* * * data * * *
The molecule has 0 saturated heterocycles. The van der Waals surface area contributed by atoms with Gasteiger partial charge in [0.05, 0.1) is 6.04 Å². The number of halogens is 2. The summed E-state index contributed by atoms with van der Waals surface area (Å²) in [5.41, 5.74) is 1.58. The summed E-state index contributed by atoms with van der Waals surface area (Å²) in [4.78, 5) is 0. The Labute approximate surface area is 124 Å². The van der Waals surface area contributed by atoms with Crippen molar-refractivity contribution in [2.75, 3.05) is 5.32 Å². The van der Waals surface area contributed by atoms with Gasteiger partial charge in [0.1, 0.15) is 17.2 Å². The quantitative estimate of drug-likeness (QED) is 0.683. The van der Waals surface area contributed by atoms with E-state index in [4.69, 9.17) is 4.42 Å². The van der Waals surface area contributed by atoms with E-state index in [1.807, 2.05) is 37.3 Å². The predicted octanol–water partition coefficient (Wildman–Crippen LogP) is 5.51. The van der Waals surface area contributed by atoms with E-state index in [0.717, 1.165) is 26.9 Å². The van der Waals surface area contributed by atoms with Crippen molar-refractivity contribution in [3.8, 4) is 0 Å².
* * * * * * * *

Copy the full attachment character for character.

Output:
The molecule has 0 saturated heterocycles. The van der Waals surface area contributed by atoms with Gasteiger partial charge in [0.05, 0.1) is 6.04 Å². The number of halogens is 2. The summed E-state index contributed by atoms with van der Waals surface area (Å²) in [5.41, 5.74) is 1.58. The summed E-state index contributed by atoms with van der Waals surface area (Å²) in [4.78, 5) is 0. The Labute approximate surface area is 124 Å². The van der Waals surface area contributed by atoms with Crippen molar-refractivity contribution in [2.75, 3.05) is 5.32 Å². The van der Waals surface area contributed by atoms with Gasteiger partial charge in [0.1, 0.15) is 17.2 Å². The quantitative estimate of drug-likeness (QED) is 0.683. The van der Waals surface area contributed by atoms with E-state index in [4.69, 9.17) is 4.42 Å². The van der Waals surface area contributed by atoms with E-state index in [1.807, 2.05) is 37.3 Å². The predicted octanol–water partition coefficient (Wildman–Crippen LogP) is 5.51. The van der Waals surface area contributed by atoms with E-state index in [0.717, 1.165) is 26.9 Å². The van der Waals surface area contributed by atoms with Crippen molar-refractivity contribution in [3.8, 4) is 0 Å².